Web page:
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CMS nursing home star ratings overhaul sees 37% of skilled nursing facilities losing 1 or more stars

Hospitals use the ratings on quality measures as they seek skilled nursing facilities for inclusion in their preferred networks.

Susan Morse, Senior Editor

The Centers for Medicare and Medicaid Services this week released a major overhaul to the 5-star rating program for Nursing Home Compare that has resulted in an estimated 37 percent of skilled nursing facilities losing one or more stars.

The reason for the drop is not related to quality of care, but due to CMS methodology changes, according to Tom Martin, director of Post Acute Care Analytics for CarePort. CMS has raised the bar in the three domains used for the ratings in quality, staffing and survey results.

The agency has basically pushed the reset button as facilities have improved their ratings over the past 10 years.

"Every domain has undergone some methodology changes, pretty substantial changes," Martin said. "No one's going to be happy they lost a star rating because CMS changed the methodology." 

WHY THIS MATTERS

Hospitals use the star ratings, especially the measures in the quality domain, as they seek skilled nursing facilities for inclusion in their preferred networks.

Nursing Home Compare now displays two new quality ratings, one based on short-stay care and one for long-stay care, which will prove useful to hospitals that are primarily concerned with short-stay populations, Martin said.

Consumers also use the Nursing Home Compare website to find providers.

Another concern for SNFs is the potential loss of eligibility to participate in the skilled nursing facility three-day stay rule waiver program with next generation ACOs, Martin said. By losing this eligibility, SNFs lose access to this pool of patients and their affiliated ACOs.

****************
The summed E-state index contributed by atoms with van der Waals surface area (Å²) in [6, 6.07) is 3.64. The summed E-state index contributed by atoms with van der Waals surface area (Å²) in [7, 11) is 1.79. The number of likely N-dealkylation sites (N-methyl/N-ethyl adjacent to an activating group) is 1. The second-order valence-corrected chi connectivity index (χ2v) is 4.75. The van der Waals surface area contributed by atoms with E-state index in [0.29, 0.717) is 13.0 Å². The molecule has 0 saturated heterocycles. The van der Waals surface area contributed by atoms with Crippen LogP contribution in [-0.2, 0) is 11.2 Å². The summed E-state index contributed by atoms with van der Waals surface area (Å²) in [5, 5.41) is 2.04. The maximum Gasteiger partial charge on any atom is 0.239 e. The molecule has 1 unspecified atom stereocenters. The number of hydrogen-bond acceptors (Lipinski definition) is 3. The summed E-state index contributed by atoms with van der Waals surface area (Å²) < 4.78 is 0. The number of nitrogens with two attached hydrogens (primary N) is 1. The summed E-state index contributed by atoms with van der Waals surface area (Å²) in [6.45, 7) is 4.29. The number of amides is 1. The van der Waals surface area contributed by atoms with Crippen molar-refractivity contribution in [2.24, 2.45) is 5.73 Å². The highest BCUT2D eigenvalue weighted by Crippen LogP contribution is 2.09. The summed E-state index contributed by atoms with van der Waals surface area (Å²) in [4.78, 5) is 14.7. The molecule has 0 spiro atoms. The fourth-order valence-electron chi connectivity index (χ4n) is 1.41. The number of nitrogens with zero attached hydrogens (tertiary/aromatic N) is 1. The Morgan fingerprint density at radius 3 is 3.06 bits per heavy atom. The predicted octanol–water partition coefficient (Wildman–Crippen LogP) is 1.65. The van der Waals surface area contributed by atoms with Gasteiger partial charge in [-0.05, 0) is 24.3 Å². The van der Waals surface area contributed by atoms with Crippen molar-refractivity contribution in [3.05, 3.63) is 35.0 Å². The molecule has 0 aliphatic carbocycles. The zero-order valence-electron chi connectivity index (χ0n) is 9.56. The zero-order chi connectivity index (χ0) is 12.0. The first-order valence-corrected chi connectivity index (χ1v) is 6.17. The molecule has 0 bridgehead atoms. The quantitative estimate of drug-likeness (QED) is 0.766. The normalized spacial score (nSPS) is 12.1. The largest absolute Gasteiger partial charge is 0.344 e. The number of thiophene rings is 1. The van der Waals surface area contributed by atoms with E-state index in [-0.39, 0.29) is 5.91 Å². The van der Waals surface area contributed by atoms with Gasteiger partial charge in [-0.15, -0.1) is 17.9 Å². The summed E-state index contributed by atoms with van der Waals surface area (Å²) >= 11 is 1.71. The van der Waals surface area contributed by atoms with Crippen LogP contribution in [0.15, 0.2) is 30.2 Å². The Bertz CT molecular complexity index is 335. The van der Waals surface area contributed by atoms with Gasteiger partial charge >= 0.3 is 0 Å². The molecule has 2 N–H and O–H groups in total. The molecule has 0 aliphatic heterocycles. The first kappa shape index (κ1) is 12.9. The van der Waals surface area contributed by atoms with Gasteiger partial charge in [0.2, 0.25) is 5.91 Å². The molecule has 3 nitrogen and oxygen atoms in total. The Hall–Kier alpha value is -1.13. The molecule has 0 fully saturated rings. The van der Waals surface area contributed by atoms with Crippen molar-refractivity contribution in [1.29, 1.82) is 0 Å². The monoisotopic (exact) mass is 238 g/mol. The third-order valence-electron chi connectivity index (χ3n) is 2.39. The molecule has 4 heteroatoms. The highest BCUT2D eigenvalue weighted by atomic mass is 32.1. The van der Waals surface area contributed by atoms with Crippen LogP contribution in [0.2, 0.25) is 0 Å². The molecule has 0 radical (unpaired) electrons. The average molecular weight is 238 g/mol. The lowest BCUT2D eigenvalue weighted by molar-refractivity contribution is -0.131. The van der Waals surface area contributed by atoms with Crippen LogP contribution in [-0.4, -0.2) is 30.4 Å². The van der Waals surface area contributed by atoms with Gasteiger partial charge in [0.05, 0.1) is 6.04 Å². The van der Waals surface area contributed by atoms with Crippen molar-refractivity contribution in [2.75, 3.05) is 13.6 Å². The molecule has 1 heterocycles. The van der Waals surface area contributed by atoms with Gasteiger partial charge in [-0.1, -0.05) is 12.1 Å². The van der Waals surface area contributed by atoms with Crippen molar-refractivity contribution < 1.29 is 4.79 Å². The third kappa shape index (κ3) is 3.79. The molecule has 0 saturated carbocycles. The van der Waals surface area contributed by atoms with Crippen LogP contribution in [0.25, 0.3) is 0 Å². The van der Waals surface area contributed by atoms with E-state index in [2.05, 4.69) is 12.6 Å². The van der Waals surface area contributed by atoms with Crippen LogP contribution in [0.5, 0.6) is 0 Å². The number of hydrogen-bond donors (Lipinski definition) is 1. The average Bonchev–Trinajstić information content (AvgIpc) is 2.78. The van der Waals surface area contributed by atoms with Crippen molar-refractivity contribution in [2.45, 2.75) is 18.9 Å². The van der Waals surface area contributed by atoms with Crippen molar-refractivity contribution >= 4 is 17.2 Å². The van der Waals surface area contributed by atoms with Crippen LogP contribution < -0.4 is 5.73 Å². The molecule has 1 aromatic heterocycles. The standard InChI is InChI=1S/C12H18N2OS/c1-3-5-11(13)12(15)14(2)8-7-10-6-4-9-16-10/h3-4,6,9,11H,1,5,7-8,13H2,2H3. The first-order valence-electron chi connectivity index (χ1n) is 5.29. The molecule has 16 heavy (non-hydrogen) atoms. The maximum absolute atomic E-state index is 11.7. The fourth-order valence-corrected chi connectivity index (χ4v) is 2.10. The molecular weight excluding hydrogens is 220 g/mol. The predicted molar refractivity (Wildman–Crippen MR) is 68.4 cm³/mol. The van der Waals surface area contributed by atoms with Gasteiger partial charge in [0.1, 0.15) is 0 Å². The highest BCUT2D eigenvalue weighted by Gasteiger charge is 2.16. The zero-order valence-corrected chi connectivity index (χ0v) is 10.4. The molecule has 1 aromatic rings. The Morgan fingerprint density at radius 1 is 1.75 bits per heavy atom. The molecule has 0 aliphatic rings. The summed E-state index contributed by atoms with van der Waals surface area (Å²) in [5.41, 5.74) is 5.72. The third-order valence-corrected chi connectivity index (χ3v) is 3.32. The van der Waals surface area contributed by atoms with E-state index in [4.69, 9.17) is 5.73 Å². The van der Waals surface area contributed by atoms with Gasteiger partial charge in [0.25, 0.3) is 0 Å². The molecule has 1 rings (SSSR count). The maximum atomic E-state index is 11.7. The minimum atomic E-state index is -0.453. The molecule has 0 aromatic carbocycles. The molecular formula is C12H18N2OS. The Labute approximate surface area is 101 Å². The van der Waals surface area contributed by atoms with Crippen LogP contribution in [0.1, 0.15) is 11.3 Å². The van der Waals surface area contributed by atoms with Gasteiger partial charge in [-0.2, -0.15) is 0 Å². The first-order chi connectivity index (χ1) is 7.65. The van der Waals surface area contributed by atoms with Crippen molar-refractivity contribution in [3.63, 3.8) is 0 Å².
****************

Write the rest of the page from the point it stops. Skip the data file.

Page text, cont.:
TREND

Nursing Home Compare shows data gathered on nursing homes, skilled nursing facilities, rehab centers, and other long-term care settings.

Martin, who works with SNFs, said the changes released on Wednesday show that about 47 percent of skilled nursing facilities saw no change; 37 percent saw a decline of one or more stars; and 16 percent saw an increase in their overall star rating.

Star ratings are also used for hospitals, Medicare Advantage and part D plans. CMS proposed updates to the hospital star ratings in February and finalized policy changes for MA and Part D plans in April. 

For Nursing Home Compare, the update represents the first major change to the rating system since the program's inception in 2008.

WHAT PROVIDERS NEED TO DO

Of all the domains, providers should look at the quality domain to increase their star ratings, Martin said. This is where the majority of changes have occurred and the domain most important to hospitals. Some measures have been retired. For other measures, CMS has  changed the definition for how they're calculated.

Providers need to determine on which of the 17 measures they scored poorly, and these can range from pressure ulcer rates to falls with injuries.

On the staffing domain, CMS raised the number of staffing hours per resident per day required for each level of star rating.

The survey domain is the most heavily weighted. It is based on the annual standards survey from surveyors who come into the facility. CMS grades on a curve, so the same number of providers gaining or losing stars in this domain remains relatively the same.

The main issue for skilled nursing facilities is that the providers are held responsible for quality measures, such as readmissions, that happen after the patient has left their care.

ON THE RECORD

"From our point of view at CarePort, what we have seen are providers will often struggle with are quality measures for patients outside of their (care),  but facilities will get dinged for readmissions," Martin said.

Twitter: @SusanJMorse
Email the writer: susan.morse@himssmedia.com

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